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High-profile Obama backers urge Clinton to quit

  • Story Highlights
  • Democratic Sens. Patrick Leahy and Chris Dodd call on Clinton to drop out
  • Leahy: Clinton "has every right, but not a very good reason, to stay in race"
  • Obama campaign denied responsibility for the Dodd and Leahy comments
  • Clinton says poll shows that people want to vote for nominee
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WASHINGTON (CNN) -- A pair of high-profile backers of Sen. Barack Obama have called on his rival, Sen. Hillary Clinton, to drop out of the race for the Democratic nomination for president.

Sen. Patrick Leahy, D-Vermont, issued the most unvarnished statement Friday, saying Clinton "has every right, but not a very good reason, to remain a candidate for as long as she wants to."

Sen. Chris Dodd of Connecticut, who sought the Democratic nomination for president himself but threw his support behind Obama after dropping out of the race in January, expressed a similar sentiment Thursday.

"I mean, if a person wants to stay in the race, stay in the race," he told the National Journal, a Washington magazine.

"But if you have enough people rallying behind what appears to be the likely choice, and I believe the choice is Barack Obama ... then I think you have to step up to the plate and say, 'Enough is enough.' We want this to be over with."

Larry Sabato, a professor of politics at the University of Virginia, said the Obama campaign was probably behind the remarks.

"Those things don't just happen," he said. "They must have gotten some encouragement from the Obama hierarchy. Senators like Leahy and Dodd can occasionally pop off, but not in a situation like this."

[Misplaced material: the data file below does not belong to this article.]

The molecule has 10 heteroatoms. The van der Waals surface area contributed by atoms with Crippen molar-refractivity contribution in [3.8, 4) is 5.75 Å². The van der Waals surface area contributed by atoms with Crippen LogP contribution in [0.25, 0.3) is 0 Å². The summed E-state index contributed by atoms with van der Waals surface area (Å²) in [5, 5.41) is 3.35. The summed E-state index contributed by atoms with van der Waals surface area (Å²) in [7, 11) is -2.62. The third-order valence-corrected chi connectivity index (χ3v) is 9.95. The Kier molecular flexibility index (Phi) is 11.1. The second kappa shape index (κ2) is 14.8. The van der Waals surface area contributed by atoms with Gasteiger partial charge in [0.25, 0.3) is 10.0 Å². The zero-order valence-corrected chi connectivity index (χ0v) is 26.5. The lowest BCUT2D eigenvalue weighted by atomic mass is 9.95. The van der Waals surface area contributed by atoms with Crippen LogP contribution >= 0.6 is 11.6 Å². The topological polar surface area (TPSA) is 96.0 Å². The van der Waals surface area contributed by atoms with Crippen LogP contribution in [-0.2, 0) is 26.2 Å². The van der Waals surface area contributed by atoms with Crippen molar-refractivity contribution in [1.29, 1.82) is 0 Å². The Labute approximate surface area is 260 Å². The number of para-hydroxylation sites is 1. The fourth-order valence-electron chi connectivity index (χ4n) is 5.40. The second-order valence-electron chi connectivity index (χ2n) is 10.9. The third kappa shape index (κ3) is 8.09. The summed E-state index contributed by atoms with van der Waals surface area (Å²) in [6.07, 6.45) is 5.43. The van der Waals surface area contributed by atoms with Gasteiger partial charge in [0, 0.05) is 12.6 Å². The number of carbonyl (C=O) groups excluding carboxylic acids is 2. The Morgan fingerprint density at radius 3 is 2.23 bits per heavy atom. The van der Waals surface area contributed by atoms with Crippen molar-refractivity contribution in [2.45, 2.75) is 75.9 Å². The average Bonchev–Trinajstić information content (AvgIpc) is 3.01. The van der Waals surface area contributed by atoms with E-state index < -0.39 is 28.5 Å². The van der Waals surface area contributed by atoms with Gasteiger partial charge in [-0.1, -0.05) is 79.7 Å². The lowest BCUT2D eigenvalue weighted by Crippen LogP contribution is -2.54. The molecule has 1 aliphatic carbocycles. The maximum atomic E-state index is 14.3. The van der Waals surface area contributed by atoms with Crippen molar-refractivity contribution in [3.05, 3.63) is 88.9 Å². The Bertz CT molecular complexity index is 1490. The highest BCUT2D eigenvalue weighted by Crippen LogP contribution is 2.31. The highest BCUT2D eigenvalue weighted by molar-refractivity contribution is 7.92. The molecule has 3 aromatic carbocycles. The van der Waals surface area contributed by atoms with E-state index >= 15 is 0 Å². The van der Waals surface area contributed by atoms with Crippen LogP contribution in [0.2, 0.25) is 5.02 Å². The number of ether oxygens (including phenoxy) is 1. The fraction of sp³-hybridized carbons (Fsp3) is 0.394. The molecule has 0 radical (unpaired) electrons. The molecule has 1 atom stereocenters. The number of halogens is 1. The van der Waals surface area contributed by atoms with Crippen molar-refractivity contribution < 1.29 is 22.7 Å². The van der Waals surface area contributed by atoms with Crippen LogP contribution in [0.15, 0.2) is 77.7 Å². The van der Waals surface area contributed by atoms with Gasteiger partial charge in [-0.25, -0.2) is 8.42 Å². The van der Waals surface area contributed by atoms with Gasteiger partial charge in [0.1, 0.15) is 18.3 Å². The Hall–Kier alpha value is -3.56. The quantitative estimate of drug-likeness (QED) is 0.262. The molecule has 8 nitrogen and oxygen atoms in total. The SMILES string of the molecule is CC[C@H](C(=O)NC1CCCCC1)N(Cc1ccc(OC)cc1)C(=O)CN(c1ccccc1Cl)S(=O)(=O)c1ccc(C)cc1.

The Obama campaign denied responsibility for the Dodd and Leahy comments. Obama has said it is not for others to say when a candidate should get out of the race. Video Watch more on the Democratic primary divisions »

Sabato said he thought the interventions were ill-timed, regardless of who is responsible.

"She's going to win handily in Pennsylvania, Kentucky, West Virginia, Puerto Rico," Sabato predicted, referring to nominating contests coming up before June 3, when primary season ends.

At an event in Mishawaka, Indiana, Clinton discussed her chances of winning the Democratic nomination.

"There are some people who are saying, you know, 'We really ought to end this primary; we ought to just shut down,' " Clinton said. "There was a poll the other day that said ... let people vote."

Obama has 1,625 delegates to Clinton's 1,486, according to the latest CNN estimate.

"When you're still winning primaries, you don't drop out. There is almost no chance either one is going to drop out; we are going to go through the primaries," Sabato said. Video Watch DNC Chairman Howard Dean's comments on the race »


But Tad Devine, a Democratic strategist who is not backing either candidate, advised against predicting how the Obama-Clinton battle will end.

"We are in uncharted waters," he said, pointing out that there is little precedent for two candidates to be so close in the number of delegates backing them at this stage. E-mail to a friend E-mail to a friend

All About Barack ObamaHillary ClintonDemocratic Party

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